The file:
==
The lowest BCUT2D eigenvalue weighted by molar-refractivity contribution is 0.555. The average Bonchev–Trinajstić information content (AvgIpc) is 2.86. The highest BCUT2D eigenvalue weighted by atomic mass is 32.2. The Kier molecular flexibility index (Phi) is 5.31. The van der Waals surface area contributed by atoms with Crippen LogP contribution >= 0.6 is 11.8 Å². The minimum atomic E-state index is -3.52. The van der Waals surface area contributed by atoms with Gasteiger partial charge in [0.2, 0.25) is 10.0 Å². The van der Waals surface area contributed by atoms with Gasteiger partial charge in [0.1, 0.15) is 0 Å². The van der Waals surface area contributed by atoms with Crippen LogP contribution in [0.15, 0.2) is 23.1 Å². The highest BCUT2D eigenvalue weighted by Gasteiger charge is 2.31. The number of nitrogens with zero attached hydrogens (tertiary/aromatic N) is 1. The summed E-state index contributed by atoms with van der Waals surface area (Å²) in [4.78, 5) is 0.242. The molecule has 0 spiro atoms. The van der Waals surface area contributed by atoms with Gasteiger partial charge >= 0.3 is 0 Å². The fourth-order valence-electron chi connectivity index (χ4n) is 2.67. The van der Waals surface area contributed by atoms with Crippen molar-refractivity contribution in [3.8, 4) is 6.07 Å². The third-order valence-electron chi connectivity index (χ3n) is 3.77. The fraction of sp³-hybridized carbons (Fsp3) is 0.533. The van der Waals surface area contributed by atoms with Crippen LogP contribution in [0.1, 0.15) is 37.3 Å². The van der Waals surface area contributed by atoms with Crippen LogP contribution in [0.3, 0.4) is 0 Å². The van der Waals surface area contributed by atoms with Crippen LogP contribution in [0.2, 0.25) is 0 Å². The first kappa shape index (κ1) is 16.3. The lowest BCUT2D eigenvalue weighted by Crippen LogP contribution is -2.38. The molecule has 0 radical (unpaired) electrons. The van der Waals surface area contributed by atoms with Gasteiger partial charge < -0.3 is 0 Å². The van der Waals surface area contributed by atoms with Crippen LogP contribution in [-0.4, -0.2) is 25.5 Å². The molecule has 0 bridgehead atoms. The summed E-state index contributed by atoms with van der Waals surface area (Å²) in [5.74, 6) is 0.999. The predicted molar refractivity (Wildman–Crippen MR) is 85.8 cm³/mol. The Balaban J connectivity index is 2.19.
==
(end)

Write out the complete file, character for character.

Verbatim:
The lowest BCUT2D eigenvalue weighted by molar-refractivity contribution is 0.555. The average Bonchev–Trinajstić information content (AvgIpc) is 2.86. The highest BCUT2D eigenvalue weighted by atomic mass is 32.2. The Kier molecular flexibility index (Phi) is 5.31. The van der Waals surface area contributed by atoms with Crippen LogP contribution >= 0.6 is 11.8 Å². The minimum atomic E-state index is -3.52. The van der Waals surface area contributed by atoms with Gasteiger partial charge in [0.2, 0.25) is 10.0 Å². The van der Waals surface area contributed by atoms with Gasteiger partial charge in [0.1, 0.15) is 0 Å². The van der Waals surface area contributed by atoms with Crippen LogP contribution in [0.15, 0.2) is 23.1 Å². The highest BCUT2D eigenvalue weighted by Gasteiger charge is 2.31. The number of nitrogens with zero attached hydrogens (tertiary/aromatic N) is 1. The summed E-state index contributed by atoms with van der Waals surface area (Å²) in [4.78, 5) is 0.242. The molecule has 0 spiro atoms. The van der Waals surface area contributed by atoms with Gasteiger partial charge >= 0.3 is 0 Å². The fourth-order valence-electron chi connectivity index (χ4n) is 2.67. The van der Waals surface area contributed by atoms with Crippen molar-refractivity contribution in [3.8, 4) is 6.07 Å². The third-order valence-electron chi connectivity index (χ3n) is 3.77. The fraction of sp³-hybridized carbons (Fsp3) is 0.533. The van der Waals surface area contributed by atoms with Crippen LogP contribution in [0.1, 0.15) is 37.3 Å². The van der Waals surface area contributed by atoms with Crippen LogP contribution in [0.3, 0.4) is 0 Å². The van der Waals surface area contributed by atoms with Crippen LogP contribution in [0.2, 0.25) is 0 Å². The first kappa shape index (κ1) is 16.3. The lowest BCUT2D eigenvalue weighted by Crippen LogP contribution is -2.38. The molecule has 0 radical (unpaired) electrons. The van der Waals surface area contributed by atoms with Gasteiger partial charge < -0.3 is 0 Å². The van der Waals surface area contributed by atoms with Crippen LogP contribution in [-0.4, -0.2) is 25.5 Å². The molecule has 0 bridgehead atoms. The summed E-state index contributed by atoms with van der Waals surface area (Å²) in [5.74, 6) is 0.999. The predicted molar refractivity (Wildman–Crippen MR) is 85.8 cm³/mol. The Balaban J connectivity index is 2.19.